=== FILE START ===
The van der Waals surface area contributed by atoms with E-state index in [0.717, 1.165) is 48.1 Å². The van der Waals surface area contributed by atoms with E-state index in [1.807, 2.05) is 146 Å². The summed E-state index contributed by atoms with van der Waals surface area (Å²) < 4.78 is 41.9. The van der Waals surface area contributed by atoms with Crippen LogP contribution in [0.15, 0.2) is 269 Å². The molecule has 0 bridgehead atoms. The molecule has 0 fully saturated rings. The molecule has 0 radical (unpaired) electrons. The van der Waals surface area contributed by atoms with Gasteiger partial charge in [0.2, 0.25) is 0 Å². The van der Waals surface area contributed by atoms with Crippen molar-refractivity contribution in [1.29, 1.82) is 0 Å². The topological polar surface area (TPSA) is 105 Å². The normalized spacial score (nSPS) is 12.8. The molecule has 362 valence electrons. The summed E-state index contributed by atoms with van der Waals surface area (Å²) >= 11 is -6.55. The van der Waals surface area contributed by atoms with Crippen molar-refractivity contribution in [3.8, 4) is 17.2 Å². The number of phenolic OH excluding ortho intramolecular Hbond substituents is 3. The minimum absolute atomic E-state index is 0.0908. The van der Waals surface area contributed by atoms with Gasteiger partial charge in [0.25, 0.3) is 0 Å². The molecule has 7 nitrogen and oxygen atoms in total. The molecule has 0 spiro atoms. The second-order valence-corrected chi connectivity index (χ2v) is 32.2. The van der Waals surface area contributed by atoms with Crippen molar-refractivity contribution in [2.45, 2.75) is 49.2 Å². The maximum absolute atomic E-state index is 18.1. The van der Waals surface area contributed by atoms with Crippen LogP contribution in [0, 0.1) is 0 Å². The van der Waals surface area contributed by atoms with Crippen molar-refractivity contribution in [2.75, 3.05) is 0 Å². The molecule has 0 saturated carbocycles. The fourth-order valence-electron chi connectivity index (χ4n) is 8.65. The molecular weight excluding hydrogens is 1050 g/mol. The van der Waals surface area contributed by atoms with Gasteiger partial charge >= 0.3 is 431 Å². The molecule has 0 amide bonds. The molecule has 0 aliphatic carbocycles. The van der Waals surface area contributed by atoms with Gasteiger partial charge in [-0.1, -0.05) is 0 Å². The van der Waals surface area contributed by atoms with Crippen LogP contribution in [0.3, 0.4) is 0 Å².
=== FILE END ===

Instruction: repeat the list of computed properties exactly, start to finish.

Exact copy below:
The van der Waals surface area contributed by atoms with E-state index in [0.717, 1.165) is 48.1 Å². The van der Waals surface area contributed by atoms with E-state index in [1.807, 2.05) is 146 Å². The summed E-state index contributed by atoms with van der Waals surface area (Å²) < 4.78 is 41.9. The van der Waals surface area contributed by atoms with Crippen LogP contribution in [0.15, 0.2) is 269 Å². The molecule has 0 bridgehead atoms. The molecule has 0 fully saturated rings. The molecule has 0 radical (unpaired) electrons. The van der Waals surface area contributed by atoms with Gasteiger partial charge in [0.2, 0.25) is 0 Å². The van der Waals surface area contributed by atoms with Crippen molar-refractivity contribution in [1.29, 1.82) is 0 Å². The topological polar surface area (TPSA) is 105 Å². The normalized spacial score (nSPS) is 12.8. The molecule has 362 valence electrons. The summed E-state index contributed by atoms with van der Waals surface area (Å²) >= 11 is -6.55. The van der Waals surface area contributed by atoms with Crippen molar-refractivity contribution in [3.8, 4) is 17.2 Å². The number of phenolic OH excluding ortho intramolecular Hbond substituents is 3. The minimum absolute atomic E-state index is 0.0908. The van der Waals surface area contributed by atoms with Gasteiger partial charge in [0.25, 0.3) is 0 Å². The molecule has 7 nitrogen and oxygen atoms in total. The molecule has 0 spiro atoms. The second-order valence-corrected chi connectivity index (χ2v) is 32.2. The van der Waals surface area contributed by atoms with Crippen molar-refractivity contribution in [2.45, 2.75) is 49.2 Å². The maximum absolute atomic E-state index is 18.1. The van der Waals surface area contributed by atoms with Crippen LogP contribution in [0, 0.1) is 0 Å². The van der Waals surface area contributed by atoms with Crippen molar-refractivity contribution in [2.75, 3.05) is 0 Å². The molecule has 0 saturated carbocycles. The fourth-order valence-electron chi connectivity index (χ4n) is 8.65. The molecular weight excluding hydrogens is 1050 g/mol. The van der Waals surface area contributed by atoms with Gasteiger partial charge >= 0.3 is 431 Å². The molecule has 0 amide bonds. The molecule has 0 aliphatic carbocycles. The van der Waals surface area contributed by atoms with Gasteiger partial charge in [-0.1, -0.05) is 0 Å². The van der Waals surface area contributed by atoms with Crippen LogP contribution in [0.3, 0.4) is 0 Å².